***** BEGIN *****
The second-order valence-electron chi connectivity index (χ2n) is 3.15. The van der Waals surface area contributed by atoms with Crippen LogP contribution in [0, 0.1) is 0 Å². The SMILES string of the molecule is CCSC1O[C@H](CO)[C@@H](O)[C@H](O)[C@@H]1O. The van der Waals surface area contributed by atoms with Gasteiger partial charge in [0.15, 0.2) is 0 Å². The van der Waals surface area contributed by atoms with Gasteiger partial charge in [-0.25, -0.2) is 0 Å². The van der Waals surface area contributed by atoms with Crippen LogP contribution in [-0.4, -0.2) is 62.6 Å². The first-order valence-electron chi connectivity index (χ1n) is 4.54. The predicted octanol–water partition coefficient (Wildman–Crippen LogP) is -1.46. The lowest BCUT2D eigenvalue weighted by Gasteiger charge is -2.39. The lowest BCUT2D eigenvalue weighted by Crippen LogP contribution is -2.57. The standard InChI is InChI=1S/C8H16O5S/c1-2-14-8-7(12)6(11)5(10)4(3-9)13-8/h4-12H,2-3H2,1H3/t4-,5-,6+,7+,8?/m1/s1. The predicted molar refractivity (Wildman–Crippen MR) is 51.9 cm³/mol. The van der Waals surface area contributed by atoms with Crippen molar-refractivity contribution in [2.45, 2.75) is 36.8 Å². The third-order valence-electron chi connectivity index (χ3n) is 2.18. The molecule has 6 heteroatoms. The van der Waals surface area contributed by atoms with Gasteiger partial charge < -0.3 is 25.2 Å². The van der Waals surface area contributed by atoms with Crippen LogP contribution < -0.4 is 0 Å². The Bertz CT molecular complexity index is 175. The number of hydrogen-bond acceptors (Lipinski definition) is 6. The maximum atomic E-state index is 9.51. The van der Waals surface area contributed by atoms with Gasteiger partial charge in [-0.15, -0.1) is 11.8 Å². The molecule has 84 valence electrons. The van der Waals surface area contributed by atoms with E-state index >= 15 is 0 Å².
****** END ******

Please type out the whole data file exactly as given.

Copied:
The second-order valence-electron chi connectivity index (χ2n) is 3.15. The van der Waals surface area contributed by atoms with Crippen LogP contribution in [0, 0.1) is 0 Å². The SMILES string of the molecule is CCSC1O[C@H](CO)[C@@H](O)[C@H](O)[C@@H]1O. The van der Waals surface area contributed by atoms with Gasteiger partial charge in [0.15, 0.2) is 0 Å². The van der Waals surface area contributed by atoms with Gasteiger partial charge in [-0.25, -0.2) is 0 Å². The van der Waals surface area contributed by atoms with Crippen LogP contribution in [-0.4, -0.2) is 62.6 Å². The first-order valence-electron chi connectivity index (χ1n) is 4.54. The predicted octanol–water partition coefficient (Wildman–Crippen LogP) is -1.46. The lowest BCUT2D eigenvalue weighted by Gasteiger charge is -2.39. The lowest BCUT2D eigenvalue weighted by Crippen LogP contribution is -2.57. The standard InChI is InChI=1S/C8H16O5S/c1-2-14-8-7(12)6(11)5(10)4(3-9)13-8/h4-12H,2-3H2,1H3/t4-,5-,6+,7+,8?/m1/s1. The predicted molar refractivity (Wildman–Crippen MR) is 51.9 cm³/mol. The van der Waals surface area contributed by atoms with Crippen molar-refractivity contribution in [2.45, 2.75) is 36.8 Å². The third-order valence-electron chi connectivity index (χ3n) is 2.18. The molecule has 6 heteroatoms. The van der Waals surface area contributed by atoms with Gasteiger partial charge < -0.3 is 25.2 Å². The van der Waals surface area contributed by atoms with Crippen LogP contribution < -0.4 is 0 Å². The Bertz CT molecular complexity index is 175. The number of hydrogen-bond acceptors (Lipinski definition) is 6. The maximum atomic E-state index is 9.51. The van der Waals surface area contributed by atoms with Gasteiger partial charge in [-0.15, -0.1) is 11.8 Å². The molecule has 84 valence electrons. The van der Waals surface area contributed by atoms with E-state index >= 15 is 0 Å².